History of Kangra

The Fight for Freedom

Maharaja Dhruv Dev Chandra with Maharani Shailendra Kumari, Tehri Garhwal Palace
Maharaja Dhruv Dev Chandra with Maharani Shailendra Kumari, Tehri Garhwal Palace

Maharaja Jai Chandra died in A.D. 1933, and was succeeded by his eldest son Maharaja Dhruv Dev Chandra (at the age of 9). He too like his father was educated at Aitchison College Lahore. In A.D. 1945, he married the Princess of Tehri Garhwal.

Maharaja Dhruv Dev Chandra was one of the first ruler in the Punjab to sign the instruments of acquisitions (the authority provided to the Union of India to merge his state with India). At the time of partition between India and Pakistan he helped the Muslims of his state to migrate safely to Pakistan.

  • Maharaja Dhruv Dev Chandra and his family lost the completely furbished Haveli of Lahore (with all its furniture, Persian carpets, paintings, hunting trophies and personal artifacts). The family could only bring back to India what they would carry in their hands.

He also fought the first elections in India as an Independent candidate for the Lok Sabha seat of Kangra.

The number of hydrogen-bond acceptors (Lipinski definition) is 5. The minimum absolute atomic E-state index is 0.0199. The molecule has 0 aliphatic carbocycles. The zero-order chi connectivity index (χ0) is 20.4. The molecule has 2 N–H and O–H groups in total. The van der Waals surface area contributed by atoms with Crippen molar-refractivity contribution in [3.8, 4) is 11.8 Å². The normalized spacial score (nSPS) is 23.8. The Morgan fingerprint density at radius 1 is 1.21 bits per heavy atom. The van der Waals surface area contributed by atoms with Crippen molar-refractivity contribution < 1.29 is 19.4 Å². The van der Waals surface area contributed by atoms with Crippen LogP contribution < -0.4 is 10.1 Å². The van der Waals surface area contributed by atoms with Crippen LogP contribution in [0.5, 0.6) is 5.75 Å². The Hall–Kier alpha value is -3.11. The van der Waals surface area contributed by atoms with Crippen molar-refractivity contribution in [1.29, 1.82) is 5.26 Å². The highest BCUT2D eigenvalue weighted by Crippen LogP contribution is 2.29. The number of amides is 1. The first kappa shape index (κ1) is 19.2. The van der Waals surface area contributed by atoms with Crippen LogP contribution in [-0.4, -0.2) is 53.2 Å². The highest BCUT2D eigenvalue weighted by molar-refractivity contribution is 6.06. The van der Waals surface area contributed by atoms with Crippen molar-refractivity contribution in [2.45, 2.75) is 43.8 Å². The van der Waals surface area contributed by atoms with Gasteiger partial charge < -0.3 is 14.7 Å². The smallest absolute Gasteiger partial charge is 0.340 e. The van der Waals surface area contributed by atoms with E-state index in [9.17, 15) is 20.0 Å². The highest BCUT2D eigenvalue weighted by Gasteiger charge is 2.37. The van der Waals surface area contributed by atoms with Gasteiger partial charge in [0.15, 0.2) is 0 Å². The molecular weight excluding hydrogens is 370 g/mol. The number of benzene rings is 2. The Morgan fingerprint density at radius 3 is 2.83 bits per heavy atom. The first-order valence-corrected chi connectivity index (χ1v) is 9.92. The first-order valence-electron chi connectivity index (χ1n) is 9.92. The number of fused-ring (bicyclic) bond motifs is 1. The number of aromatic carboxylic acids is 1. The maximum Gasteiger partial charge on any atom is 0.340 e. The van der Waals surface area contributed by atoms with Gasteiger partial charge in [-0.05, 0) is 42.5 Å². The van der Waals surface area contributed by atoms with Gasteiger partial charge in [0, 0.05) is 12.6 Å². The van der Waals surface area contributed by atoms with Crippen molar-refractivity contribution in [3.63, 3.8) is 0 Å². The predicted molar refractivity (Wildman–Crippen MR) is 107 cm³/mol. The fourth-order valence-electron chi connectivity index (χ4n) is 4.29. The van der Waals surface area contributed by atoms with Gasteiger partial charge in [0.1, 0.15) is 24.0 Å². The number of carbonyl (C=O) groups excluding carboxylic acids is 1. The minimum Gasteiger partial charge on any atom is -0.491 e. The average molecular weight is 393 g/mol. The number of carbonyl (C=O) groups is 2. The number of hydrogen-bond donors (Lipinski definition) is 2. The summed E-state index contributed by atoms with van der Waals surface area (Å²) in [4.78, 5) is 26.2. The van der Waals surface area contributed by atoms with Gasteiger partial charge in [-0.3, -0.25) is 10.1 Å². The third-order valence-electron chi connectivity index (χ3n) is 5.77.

Maharaja Dhruv Dev Chandra headed the council of Punjab hill rulers, which went to Jawahar Lal Nehru (first Prime Minister of India) to put forward their case.

Jawahar Lal Nehru officially recognized them as Allah-Maliks (superior Land Lords) an ancient system of Land holding - where the rulers owned every inch of the land and his subjects were his tenants (this is one of the reason why there are no Jagirdars in Kangra) only Zaildar was appointed (officials who were allowed to collect revenue (tax's) but could not keep an army).

Tehri Garhwal
Tehri Garhwal

Maharaja Dhruv Dev Chandra was fated to be the last official ruling chief of Lambagraon - Kangra, and as the rest of the ruling states of India, Lambagraon - Kangra too suffered the same fate. Finally in A.D. 1972, a law was passed against the rulers - abolition of the Princely order - which deprived all the rulers and Allah-Maliks of their privy purses & privileges. These princes were also put under a land ceiling act.

Thus, all the promises made by the Government of India at the time of mergers to the rulers were broken and the glorious chapter of the Indian princes closed overnight. The ruling family of Kangra about whom Mr. Moorcoft, Col. Jenkins & Harcourt have said the following - "Their ancestors were ruling over settled states while ours were little better than savages and the Roman empire was still in its infancy... in comparison to them most of the royal houses in the world are but as of yesterday... the oldest must yield the palm of some of the noble family's of India" thus came to an end.

Maharaja Dhruv Dev Chandra was married in Tehri Garhwal. He passed away in December A.D. 1988 and was succeeded by his eldest son the Erstwhile Maharaja Aditya Dev Chandra.